Momentum Over Precision:
Katie Weaver in Conversation
with Patrick Friesen

Patrick Friesen

Malahat volunteer Katie Weaver talks with Patrick Friesen about his translations of Ulrikka S. Gernes' Danish poetry, his stylistic approaches to form and technique, and the pros (and cons) of co-translating with friend and translator P. K. Brask. Friesen's four translations appear in At Home in Translation: Issue 188, Autumn 2014 of the Malahat.

 

Photo credit: Michael Elcock.

As I'm reading your translations of Ulrikka S. Gernes’ four poems in Issue 188 of the Malahat, I'm thinking about how often a directly-translated text doesn't make as much sense or doesn't read as nicely as it would in its own language. Did you end up taking any artistic liberties with the pieces? How much? Did you feel right or wrong in doing so?

A few days ago my wife mentioned that Amichai had said about translation that it was a bit like kissing one's bride through a veil. That suggests something fundamental about translation, that it is always an approximation of the first-hand experience. This is obvious; each language has its uniqueness, and some of the uniqueness can't be translated. I suppose the fundamental question a translator has to ask, and answer, is "do I want to do as literal a translation as possible, or do I want to make the writing in question work in my language as well as it worked in its original language?" We've all seen stiff, awkward translations where an attempt has been made to duplicate the original. I'm not interested in this kind of translation. The poem has to work in English.

I co-translate with my friend P. K. (Per) Brask. This is how we work; he does a literal translation from the Danish (his first language), making modifications of course as he does this (he's perfectly fluent in English as well), while I take what he's translated and try to make it work as well as possible in English. This is where my own craft and skills, as a poet, come into play. There are word choices, expressions, which simply don't work in English, or perhaps are somewhat archaic, so I try to find a close approximation which works in English. I have a working knowledge of associated languages like High German and Low German, and I have a Danish/English dictionary; so, to some extent, I can work backwards into the Danish version if I need to, when I have questions about some word choice, or word order, or phrasing. I gather my questions, and when I have finished looking at a manuscript, I call Per and we discuss these questions. On occasion, I've had these discussions with the poet being translated. Ulrikka S. Gernes, for example, has a good command of English. It's contemporary usage that may sometimes escape her. We discuss what she wrote, what was intended, and I tell her how it works, or doesn't, in English. And so it goes.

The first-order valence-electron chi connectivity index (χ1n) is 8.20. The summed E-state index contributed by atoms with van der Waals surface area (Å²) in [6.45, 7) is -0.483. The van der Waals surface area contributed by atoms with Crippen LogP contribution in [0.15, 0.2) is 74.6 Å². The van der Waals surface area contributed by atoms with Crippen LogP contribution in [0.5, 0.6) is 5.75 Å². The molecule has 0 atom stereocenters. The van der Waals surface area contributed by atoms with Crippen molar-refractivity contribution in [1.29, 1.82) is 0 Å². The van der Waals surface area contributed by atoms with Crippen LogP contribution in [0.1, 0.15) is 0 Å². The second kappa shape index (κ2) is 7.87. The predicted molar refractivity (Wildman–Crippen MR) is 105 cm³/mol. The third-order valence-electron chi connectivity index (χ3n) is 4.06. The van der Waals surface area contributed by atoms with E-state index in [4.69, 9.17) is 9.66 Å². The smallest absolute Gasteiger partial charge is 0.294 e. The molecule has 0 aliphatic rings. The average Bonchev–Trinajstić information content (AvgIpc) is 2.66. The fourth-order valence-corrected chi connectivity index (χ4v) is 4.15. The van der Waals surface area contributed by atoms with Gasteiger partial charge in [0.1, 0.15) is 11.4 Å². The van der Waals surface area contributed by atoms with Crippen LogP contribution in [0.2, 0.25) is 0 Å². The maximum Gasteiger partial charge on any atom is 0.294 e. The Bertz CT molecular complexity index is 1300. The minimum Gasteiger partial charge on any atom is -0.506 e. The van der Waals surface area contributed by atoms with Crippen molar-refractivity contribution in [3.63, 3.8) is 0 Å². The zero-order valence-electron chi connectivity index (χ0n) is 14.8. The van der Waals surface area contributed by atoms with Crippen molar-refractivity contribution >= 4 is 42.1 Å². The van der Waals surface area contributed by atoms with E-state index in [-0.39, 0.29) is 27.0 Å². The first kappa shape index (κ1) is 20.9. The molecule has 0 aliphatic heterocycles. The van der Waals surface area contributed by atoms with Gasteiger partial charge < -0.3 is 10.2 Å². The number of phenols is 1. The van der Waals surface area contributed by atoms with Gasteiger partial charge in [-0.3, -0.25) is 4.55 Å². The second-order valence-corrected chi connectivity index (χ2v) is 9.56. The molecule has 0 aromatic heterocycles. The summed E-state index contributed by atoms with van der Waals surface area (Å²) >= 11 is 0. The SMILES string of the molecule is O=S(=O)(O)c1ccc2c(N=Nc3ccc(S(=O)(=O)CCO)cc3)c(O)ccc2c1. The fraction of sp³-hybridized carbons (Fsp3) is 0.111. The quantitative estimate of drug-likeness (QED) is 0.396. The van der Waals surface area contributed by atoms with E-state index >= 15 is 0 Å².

So, yes, I take some artistic liberties, but never without consultation with Per, and sometimes with the writer we're translating.

That sounds like a lot of pressure. Was it nerve-wracking trying to stay loyal and do justice to Ulrikka S. Gernes' pieces? Were there ever any points in the process that felt like the project was hopeless or doomed, or was it easy to stay true to her Danish words and make it work in English too?

No pressure. Not nerve-wracking at all. Just trying to do justice to the poems, knowing that, because the poet is alive, I can have her look over the finished manuscript. Sometimes, the poet will have a suggestion or two, or a question, and Per and I answer these as well as we can. On a few occasions I've had to convince the poet that, indeed, how she would translate a certain phrase, is archaic. Some poems are easier than others. I have worked on poems I didn't "get." Then a phone conversation with Per was necessary. We have great conversations (when I still lived in Winnipeg, we co-translated in the same room, at the same time) over poems, as to what works best. On at least one occasion Per and I never did agree on a particular word. I think I got my way that time, but I imagine he may still not be happy about that word.